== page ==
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  • It was the end of 1983. I was at the end of my line. I had been up to North Jersey from DC to visit my friend Joe , whose girlfriend was on her deathbed, another victim of AIDS. While I had gone there to comfort him, he wound up having to comfort me. I was a real mess. Almost 4 years clean and sober, well-known all over the country, as close to being a “celebrity” as you can get in the program, yet I was desperate. I knew something was wrong.

    I’d just blown another job. What was that – my 16th in 4 years? This was probably the worst one to blow, though. I’d worked for Larry for the past 9 months, at the clinics in DC, Baltimore, and Winchester, handling intake clients for the Drunk Driving Program he was the administrative officer for. It was an easy job, and Larry always let me take time off for conventions and conferences. Hell, he’d take me to them! But, I had taken off with that girl to Gettysburg, on a whim, never bothering to call in or even make an excuse. I’d just had to get away, and I took off with her. Now I was, once again, broke, no job, and bouncing all over the place. I thought things were supposed to get better! When was that going to happen?

    Riding on the train back South, I had a devestating realization. Nothing had changed. I was the same lost, lonely kid I had been at age 6. I was the same crazy, wild-idea’ed guy who had chased all over the country when I went AWOL in the Navy. What Dad had always told me growing up was actually true – “Pete, you’re a promising young man….always making promises, never delivering”. It was all true. Nearly 4 years of staying clean and sober, going to meetings everyday, helping to write the Basic Text for Recovery, being involved in all manner of service work, none of it had changed me. I was still the same lost, lonely soul.

    It was a crushing realization. I had no idea where I was going to go next. I didn’t want to go back to DC, to Billy’s place. I felt that I’d worn out my welcome there. I didn’t want to go back home…again. That would feel like defeat….again. I got off the train in Philadelphia, just to clear my head, get something to eat, and figure out my next move. There, I ran into Breen and Sherry. They insisted I come to her mom’s for dinner. They were going to the meeting in South Philly that night. They took me along.

    My last time there, I had been selling T-Shirts for the big convention which I was helping to run – I was a program big-shot. Now, I was just me, and a shrunken version of me, at that. He approached me at the door and said, “Oh, good, you’re here – you’re going to be our first speaker tonight”. I couldn’t say no. I had told my story at meetings all over the country, at conventions, I could do this with very little effort.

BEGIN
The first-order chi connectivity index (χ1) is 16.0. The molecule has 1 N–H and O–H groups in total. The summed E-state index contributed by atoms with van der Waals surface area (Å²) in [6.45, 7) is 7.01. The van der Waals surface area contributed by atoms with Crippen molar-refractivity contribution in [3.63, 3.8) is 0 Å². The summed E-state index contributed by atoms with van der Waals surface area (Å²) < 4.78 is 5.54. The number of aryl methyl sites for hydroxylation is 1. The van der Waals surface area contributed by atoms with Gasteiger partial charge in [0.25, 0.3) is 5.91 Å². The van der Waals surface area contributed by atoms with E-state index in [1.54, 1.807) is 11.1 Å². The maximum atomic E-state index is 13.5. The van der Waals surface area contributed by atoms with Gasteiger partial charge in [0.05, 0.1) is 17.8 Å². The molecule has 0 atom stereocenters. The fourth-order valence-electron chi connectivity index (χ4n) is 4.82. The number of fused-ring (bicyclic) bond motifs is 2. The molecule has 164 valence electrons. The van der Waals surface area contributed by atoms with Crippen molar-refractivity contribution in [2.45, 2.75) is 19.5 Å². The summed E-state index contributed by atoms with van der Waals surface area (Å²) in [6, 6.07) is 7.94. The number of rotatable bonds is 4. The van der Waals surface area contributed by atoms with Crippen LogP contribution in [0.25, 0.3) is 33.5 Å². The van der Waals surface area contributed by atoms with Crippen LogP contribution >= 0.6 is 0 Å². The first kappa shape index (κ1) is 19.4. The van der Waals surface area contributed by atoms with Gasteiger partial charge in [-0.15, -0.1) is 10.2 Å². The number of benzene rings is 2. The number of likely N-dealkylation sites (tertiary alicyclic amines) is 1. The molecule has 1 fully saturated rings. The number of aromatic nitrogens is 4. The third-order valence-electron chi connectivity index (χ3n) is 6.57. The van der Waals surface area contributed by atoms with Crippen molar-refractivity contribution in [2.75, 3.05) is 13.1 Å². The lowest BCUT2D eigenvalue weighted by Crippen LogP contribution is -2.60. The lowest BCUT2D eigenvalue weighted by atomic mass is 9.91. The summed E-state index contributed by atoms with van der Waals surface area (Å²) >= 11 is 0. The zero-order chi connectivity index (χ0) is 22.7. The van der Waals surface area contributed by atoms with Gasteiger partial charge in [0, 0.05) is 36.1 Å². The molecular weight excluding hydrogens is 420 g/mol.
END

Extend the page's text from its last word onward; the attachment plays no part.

But this night was different. The words were there – I knew them all by heart – but I had just had this devestating realization, and this was a different kind of meeting. I didn’t realize, at the time, that many of these folks had actually experienced recovery. They were well. They were here for the newcomer, not for their own selves. There was genuine compassion here.

    My words came out of my mouth, but they just seemed to fall to the floor with a dull thud - I actually had this visualization as I spoke. The old magic was just not there. I couldn’t believe my own untruth any longer. I never knew it was untrue until this moment. This was even more devestating than the train ride. Yet, all I could feel coming back to me from this large crowd of 50 or 60 in this Church basement was compassion, love, concern. But, I didn’t want that. Didn’t they know who I was?

    A young girl, maybe 18 if she was lucky, spoke after me. She’d only been around for 8 or 9 months. But her story was genuine, upbeat, she’d gotten here, gotten sponsers, went through the steps, and gotten well. It was refreshing and real and true.

    My 4 years meant nothing. All of those meetings I’d gone to added up to nothing. I could see the difference in that moment. It was over. I wanted whatever it was that kid had, not my “celebrity” status, not my name. I wanted to get well. But, I wasn’t quite ready for that, yet. It would take a little while before I could admit this to myself.

    I went home to hide and to try to figure it all out...again.
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